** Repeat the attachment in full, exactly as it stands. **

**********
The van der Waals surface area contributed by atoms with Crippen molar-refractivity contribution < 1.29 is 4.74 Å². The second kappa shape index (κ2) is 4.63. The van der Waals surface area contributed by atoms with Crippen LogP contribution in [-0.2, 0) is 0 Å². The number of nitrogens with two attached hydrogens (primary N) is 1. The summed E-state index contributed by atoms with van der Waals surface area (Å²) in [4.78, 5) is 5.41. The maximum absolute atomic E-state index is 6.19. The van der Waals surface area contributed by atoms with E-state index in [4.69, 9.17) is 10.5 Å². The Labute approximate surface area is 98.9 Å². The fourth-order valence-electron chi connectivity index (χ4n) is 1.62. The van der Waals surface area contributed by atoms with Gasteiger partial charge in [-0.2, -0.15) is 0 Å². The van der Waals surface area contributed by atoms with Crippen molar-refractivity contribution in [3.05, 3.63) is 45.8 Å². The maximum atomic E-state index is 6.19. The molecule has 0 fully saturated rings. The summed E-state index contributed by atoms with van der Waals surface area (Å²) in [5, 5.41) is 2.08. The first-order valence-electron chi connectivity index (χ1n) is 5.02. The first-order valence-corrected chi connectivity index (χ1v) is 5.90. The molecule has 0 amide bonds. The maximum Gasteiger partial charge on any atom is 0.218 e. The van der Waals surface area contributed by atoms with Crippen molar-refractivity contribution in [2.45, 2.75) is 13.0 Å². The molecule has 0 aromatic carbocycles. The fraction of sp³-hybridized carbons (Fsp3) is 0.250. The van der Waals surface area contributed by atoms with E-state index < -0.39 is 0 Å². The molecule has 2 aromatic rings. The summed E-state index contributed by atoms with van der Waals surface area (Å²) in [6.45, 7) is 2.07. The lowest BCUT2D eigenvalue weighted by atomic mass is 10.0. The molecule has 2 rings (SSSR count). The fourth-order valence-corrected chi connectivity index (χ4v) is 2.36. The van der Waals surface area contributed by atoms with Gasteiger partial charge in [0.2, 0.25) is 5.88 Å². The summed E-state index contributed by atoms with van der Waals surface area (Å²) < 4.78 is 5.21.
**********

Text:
The van der Waals surface area contributed by atoms with Crippen molar-refractivity contribution < 1.29 is 4.74 Å². The second kappa shape index (κ2) is 4.63. The van der Waals surface area contributed by atoms with Crippen LogP contribution in [-0.2, 0) is 0 Å². The number of nitrogens with two attached hydrogens (primary N) is 1. The summed E-state index contributed by atoms with van der Waals surface area (Å²) in [4.78, 5) is 5.41. The maximum absolute atomic E-state index is 6.19. The van der Waals surface area contributed by atoms with E-state index in [4.69, 9.17) is 10.5 Å². The Labute approximate surface area is 98.9 Å². The fourth-order valence-electron chi connectivity index (χ4n) is 1.62. The van der Waals surface area contributed by atoms with Gasteiger partial charge in [-0.2, -0.15) is 0 Å². The van der Waals surface area contributed by atoms with Crippen molar-refractivity contribution in [3.05, 3.63) is 45.8 Å². The maximum atomic E-state index is 6.19. The molecule has 0 fully saturated rings. The summed E-state index contributed by atoms with van der Waals surface area (Å²) in [5, 5.41) is 2.08. The first-order valence-electron chi connectivity index (χ1n) is 5.02. The first-order valence-corrected chi connectivity index (χ1v) is 5.90. The molecule has 0 amide bonds. The maximum Gasteiger partial charge on any atom is 0.218 e. The van der Waals surface area contributed by atoms with Crippen molar-refractivity contribution in [2.45, 2.75) is 13.0 Å². The molecule has 0 aromatic carbocycles. The fraction of sp³-hybridized carbons (Fsp3) is 0.250. The van der Waals surface area contributed by atoms with E-state index < -0.39 is 0 Å². The molecule has 2 aromatic rings. The summed E-state index contributed by atoms with van der Waals surface area (Å²) in [6.45, 7) is 2.07. The lowest BCUT2D eigenvalue weighted by atomic mass is 10.0. The molecule has 2 rings (SSSR count). The fourth-order valence-corrected chi connectivity index (χ4v) is 2.36. The van der Waals surface area contributed by atoms with Gasteiger partial charge in [0.2, 0.25) is 5.88 Å². The summed E-state index contributed by atoms with van der Waals surface area (Å²) < 4.78 is 5.21.